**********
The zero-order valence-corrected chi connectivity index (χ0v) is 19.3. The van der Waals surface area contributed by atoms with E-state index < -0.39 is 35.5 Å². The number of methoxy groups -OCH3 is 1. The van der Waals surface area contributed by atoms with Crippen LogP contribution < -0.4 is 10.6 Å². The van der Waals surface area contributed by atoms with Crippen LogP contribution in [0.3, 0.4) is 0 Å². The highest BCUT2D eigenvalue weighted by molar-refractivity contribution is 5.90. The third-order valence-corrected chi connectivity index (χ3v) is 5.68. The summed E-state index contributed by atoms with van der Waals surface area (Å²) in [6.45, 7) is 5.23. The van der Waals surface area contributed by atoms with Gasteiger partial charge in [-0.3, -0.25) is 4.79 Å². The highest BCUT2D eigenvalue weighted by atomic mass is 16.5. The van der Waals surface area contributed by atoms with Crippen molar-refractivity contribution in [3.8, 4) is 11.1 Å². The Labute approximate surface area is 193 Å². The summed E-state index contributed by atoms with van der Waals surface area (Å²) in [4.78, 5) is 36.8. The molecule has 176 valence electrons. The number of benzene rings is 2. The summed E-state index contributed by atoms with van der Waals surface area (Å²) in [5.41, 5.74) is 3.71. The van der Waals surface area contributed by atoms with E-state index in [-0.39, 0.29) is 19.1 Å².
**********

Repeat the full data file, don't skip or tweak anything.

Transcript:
The zero-order valence-corrected chi connectivity index (χ0v) is 19.3. The van der Waals surface area contributed by atoms with E-state index < -0.39 is 35.5 Å². The number of methoxy groups -OCH3 is 1. The van der Waals surface area contributed by atoms with Crippen LogP contribution < -0.4 is 10.6 Å². The van der Waals surface area contributed by atoms with Crippen LogP contribution in [0.3, 0.4) is 0 Å². The highest BCUT2D eigenvalue weighted by molar-refractivity contribution is 5.90. The third-order valence-corrected chi connectivity index (χ3v) is 5.68. The summed E-state index contributed by atoms with van der Waals surface area (Å²) in [6.45, 7) is 5.23. The van der Waals surface area contributed by atoms with Gasteiger partial charge in [-0.3, -0.25) is 4.79 Å². The highest BCUT2D eigenvalue weighted by atomic mass is 16.5. The van der Waals surface area contributed by atoms with Crippen molar-refractivity contribution in [3.8, 4) is 11.1 Å². The Labute approximate surface area is 193 Å². The summed E-state index contributed by atoms with van der Waals surface area (Å²) in [4.78, 5) is 36.8. The molecule has 176 valence electrons. The number of benzene rings is 2. The summed E-state index contributed by atoms with van der Waals surface area (Å²) in [5.41, 5.74) is 3.71. The van der Waals surface area contributed by atoms with E-state index in [-0.39, 0.29) is 19.1 Å².